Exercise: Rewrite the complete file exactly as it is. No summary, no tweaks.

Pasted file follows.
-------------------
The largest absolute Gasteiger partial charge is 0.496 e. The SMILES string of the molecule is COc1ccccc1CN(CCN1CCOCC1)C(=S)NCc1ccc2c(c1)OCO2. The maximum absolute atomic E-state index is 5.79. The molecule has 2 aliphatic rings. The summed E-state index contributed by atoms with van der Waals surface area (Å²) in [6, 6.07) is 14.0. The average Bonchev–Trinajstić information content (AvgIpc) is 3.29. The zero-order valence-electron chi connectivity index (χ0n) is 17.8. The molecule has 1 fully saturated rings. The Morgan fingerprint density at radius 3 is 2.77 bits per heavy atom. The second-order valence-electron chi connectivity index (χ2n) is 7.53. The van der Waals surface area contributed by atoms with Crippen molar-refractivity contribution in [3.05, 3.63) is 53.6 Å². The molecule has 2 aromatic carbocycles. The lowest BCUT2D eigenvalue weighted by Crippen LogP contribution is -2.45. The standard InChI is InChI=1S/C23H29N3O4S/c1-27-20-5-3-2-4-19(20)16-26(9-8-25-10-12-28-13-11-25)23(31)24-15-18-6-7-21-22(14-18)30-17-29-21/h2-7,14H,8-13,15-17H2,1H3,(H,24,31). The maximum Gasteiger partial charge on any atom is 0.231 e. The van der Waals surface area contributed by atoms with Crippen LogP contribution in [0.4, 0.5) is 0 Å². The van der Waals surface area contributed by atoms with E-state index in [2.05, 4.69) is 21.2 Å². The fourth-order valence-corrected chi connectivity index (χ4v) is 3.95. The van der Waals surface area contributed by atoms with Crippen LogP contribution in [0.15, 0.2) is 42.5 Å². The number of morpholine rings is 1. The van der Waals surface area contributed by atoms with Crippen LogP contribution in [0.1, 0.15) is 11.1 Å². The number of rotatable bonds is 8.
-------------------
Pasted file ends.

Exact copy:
The largest absolute Gasteiger partial charge is 0.496 e. The SMILES string of the molecule is COc1ccccc1CN(CCN1CCOCC1)C(=S)NCc1ccc2c(c1)OCO2. The maximum absolute atomic E-state index is 5.79. The molecule has 2 aliphatic rings. The summed E-state index contributed by atoms with van der Waals surface area (Å²) in [6, 6.07) is 14.0. The average Bonchev–Trinajstić information content (AvgIpc) is 3.29. The zero-order valence-electron chi connectivity index (χ0n) is 17.8. The molecule has 1 fully saturated rings. The Morgan fingerprint density at radius 3 is 2.77 bits per heavy atom. The second-order valence-electron chi connectivity index (χ2n) is 7.53. The van der Waals surface area contributed by atoms with Crippen molar-refractivity contribution in [3.05, 3.63) is 53.6 Å². The molecule has 2 aromatic carbocycles. The lowest BCUT2D eigenvalue weighted by Crippen LogP contribution is -2.45. The standard InChI is InChI=1S/C23H29N3O4S/c1-27-20-5-3-2-4-19(20)16-26(9-8-25-10-12-28-13-11-25)23(31)24-15-18-6-7-21-22(14-18)30-17-29-21/h2-7,14H,8-13,15-17H2,1H3,(H,24,31). The maximum Gasteiger partial charge on any atom is 0.231 e. The van der Waals surface area contributed by atoms with Crippen LogP contribution in [0.4, 0.5) is 0 Å². The van der Waals surface area contributed by atoms with E-state index in [2.05, 4.69) is 21.2 Å². The fourth-order valence-corrected chi connectivity index (χ4v) is 3.95. The van der Waals surface area contributed by atoms with Crippen LogP contribution in [0.15, 0.2) is 42.5 Å². The number of morpholine rings is 1. The van der Waals surface area contributed by atoms with Crippen LogP contribution in [0.1, 0.15) is 11.1 Å². The number of rotatable bonds is 8.